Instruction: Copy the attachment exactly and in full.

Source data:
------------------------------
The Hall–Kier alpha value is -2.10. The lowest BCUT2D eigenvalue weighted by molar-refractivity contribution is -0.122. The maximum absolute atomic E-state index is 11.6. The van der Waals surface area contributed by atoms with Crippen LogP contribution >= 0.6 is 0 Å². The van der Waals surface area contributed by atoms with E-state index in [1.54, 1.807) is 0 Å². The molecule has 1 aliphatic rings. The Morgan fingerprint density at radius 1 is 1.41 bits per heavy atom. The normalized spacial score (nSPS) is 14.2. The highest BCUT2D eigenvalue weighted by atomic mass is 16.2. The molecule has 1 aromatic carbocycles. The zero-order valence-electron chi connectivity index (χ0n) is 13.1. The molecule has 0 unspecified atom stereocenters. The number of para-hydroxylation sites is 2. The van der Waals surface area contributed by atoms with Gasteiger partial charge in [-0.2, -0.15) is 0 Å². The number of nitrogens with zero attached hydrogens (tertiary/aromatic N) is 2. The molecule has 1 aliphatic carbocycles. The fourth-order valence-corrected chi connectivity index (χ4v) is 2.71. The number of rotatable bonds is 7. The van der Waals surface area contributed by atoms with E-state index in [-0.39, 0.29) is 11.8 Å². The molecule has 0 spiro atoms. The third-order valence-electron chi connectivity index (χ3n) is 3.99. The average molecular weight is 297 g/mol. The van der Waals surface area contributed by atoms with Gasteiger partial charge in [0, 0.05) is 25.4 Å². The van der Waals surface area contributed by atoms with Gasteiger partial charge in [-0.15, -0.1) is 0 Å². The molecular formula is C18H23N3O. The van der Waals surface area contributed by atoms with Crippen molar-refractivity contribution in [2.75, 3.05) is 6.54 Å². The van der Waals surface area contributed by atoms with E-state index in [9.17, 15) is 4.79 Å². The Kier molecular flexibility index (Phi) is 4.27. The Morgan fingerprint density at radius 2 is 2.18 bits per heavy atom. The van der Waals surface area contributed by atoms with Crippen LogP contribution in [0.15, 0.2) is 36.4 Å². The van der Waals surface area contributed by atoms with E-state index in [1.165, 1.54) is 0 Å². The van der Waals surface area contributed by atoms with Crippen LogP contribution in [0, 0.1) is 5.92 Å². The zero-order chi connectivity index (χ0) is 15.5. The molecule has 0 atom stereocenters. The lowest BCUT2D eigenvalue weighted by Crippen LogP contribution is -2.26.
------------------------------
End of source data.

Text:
The Hall–Kier alpha value is -2.10. The lowest BCUT2D eigenvalue weighted by molar-refractivity contribution is -0.122. The maximum absolute atomic E-state index is 11.6. The van der Waals surface area contributed by atoms with Crippen LogP contribution >= 0.6 is 0 Å². The van der Waals surface area contributed by atoms with E-state index in [1.54, 1.807) is 0 Å². The molecule has 1 aliphatic rings. The Morgan fingerprint density at radius 1 is 1.41 bits per heavy atom. The normalized spacial score (nSPS) is 14.2. The highest BCUT2D eigenvalue weighted by atomic mass is 16.2. The molecule has 1 aromatic carbocycles. The zero-order valence-electron chi connectivity index (χ0n) is 13.1. The molecule has 0 unspecified atom stereocenters. The number of para-hydroxylation sites is 2. The van der Waals surface area contributed by atoms with Gasteiger partial charge in [-0.2, -0.15) is 0 Å². The number of nitrogens with zero attached hydrogens (tertiary/aromatic N) is 2. The molecule has 1 aliphatic carbocycles. The fourth-order valence-corrected chi connectivity index (χ4v) is 2.71. The number of rotatable bonds is 7. The van der Waals surface area contributed by atoms with E-state index in [-0.39, 0.29) is 11.8 Å². The molecule has 0 spiro atoms. The third-order valence-electron chi connectivity index (χ3n) is 3.99. The average molecular weight is 297 g/mol. The van der Waals surface area contributed by atoms with Gasteiger partial charge in [0, 0.05) is 25.4 Å². The van der Waals surface area contributed by atoms with Gasteiger partial charge in [-0.15, -0.1) is 0 Å². The molecular formula is C18H23N3O. The van der Waals surface area contributed by atoms with Crippen molar-refractivity contribution in [2.75, 3.05) is 6.54 Å². The van der Waals surface area contributed by atoms with E-state index in [9.17, 15) is 4.79 Å². The Kier molecular flexibility index (Phi) is 4.27. The Morgan fingerprint density at radius 2 is 2.18 bits per heavy atom. The van der Waals surface area contributed by atoms with Crippen LogP contribution in [0.15, 0.2) is 36.4 Å². The van der Waals surface area contributed by atoms with E-state index in [1.165, 1.54) is 0 Å². The van der Waals surface area contributed by atoms with Crippen LogP contribution in [0, 0.1) is 5.92 Å². The zero-order chi connectivity index (χ0) is 15.5. The molecule has 0 atom stereocenters. The lowest BCUT2D eigenvalue weighted by Crippen LogP contribution is -2.26.